De Witt Clinton (1769-1828) was truly a giant amongst men. After all, his nickname was “Magnus Apollo!” Clinton served New York City as its mayor, then New York State as United States Senator and Governor.

De Witt Clinton, painted by Rembrandt Peale.

He ran for President of the United States in 1812; had he carried Pennsylvania, a swing state that year, he would have won the election. Clinton was also the father of the Erie Canal; it made New York City the world’s trade and financial capital. And, even after his death Clinton was getting things done. When Green-Wood Cemetery was struggling in its early years to attract lot owners, it was De Witt, dead for years, who came to the rescue. Even dead, he was the most revered of New Yorkers, and Green-Wood needed him to attract visitors who might become buyers. So the cemetery arranged with his son, Charles, to dig old De Witt up and bring him to Green-Wood. There, twenty-five years after his death, a spectacular bronze monument, by Henry Kirke Brown, was erected to his memory and his remains were interred.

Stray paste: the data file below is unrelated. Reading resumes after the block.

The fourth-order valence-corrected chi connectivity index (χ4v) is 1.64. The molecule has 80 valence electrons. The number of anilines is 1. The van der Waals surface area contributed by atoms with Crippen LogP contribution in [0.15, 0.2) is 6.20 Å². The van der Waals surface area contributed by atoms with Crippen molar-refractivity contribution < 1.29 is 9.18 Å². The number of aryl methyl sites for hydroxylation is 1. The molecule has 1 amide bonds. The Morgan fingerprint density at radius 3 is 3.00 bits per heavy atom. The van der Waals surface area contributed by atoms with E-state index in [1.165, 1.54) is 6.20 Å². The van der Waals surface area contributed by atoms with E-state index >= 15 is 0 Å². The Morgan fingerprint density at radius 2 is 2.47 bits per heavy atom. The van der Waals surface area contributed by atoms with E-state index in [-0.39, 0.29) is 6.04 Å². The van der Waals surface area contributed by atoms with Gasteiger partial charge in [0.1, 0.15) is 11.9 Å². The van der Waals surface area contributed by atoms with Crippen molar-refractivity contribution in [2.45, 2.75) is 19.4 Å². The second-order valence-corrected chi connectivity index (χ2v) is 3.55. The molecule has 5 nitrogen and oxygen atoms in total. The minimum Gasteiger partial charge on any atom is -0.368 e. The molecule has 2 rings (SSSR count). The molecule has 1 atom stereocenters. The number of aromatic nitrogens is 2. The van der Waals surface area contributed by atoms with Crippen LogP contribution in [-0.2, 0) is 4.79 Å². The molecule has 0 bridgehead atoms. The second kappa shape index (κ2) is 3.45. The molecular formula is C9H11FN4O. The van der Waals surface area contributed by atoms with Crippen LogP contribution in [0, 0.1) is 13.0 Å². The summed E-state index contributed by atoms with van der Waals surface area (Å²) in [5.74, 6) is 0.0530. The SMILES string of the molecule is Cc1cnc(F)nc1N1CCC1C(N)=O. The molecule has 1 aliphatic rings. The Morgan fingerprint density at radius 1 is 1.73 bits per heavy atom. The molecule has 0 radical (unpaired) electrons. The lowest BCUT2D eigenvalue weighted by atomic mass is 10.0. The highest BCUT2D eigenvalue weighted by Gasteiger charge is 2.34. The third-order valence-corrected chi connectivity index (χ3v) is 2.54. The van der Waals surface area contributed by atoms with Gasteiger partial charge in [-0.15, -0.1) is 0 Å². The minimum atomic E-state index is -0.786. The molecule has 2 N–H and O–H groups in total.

Even when he was dead, De Witt Clinton could draw the crowds to Green-Wood.

It is the second oldest surviving bronze cast in America.

Today is the 200th anniversary of the announcement of the results of the planning commission appointed by Clinton to lay out the streets of Manhattan. Here’s a wonderful article from the New York Times detailing the importance of this work. So, as you head across Manhattan today, take a look at those streets and avenues, meeting at right angles, and say a little thank you to De Witt Clinton and his commission.

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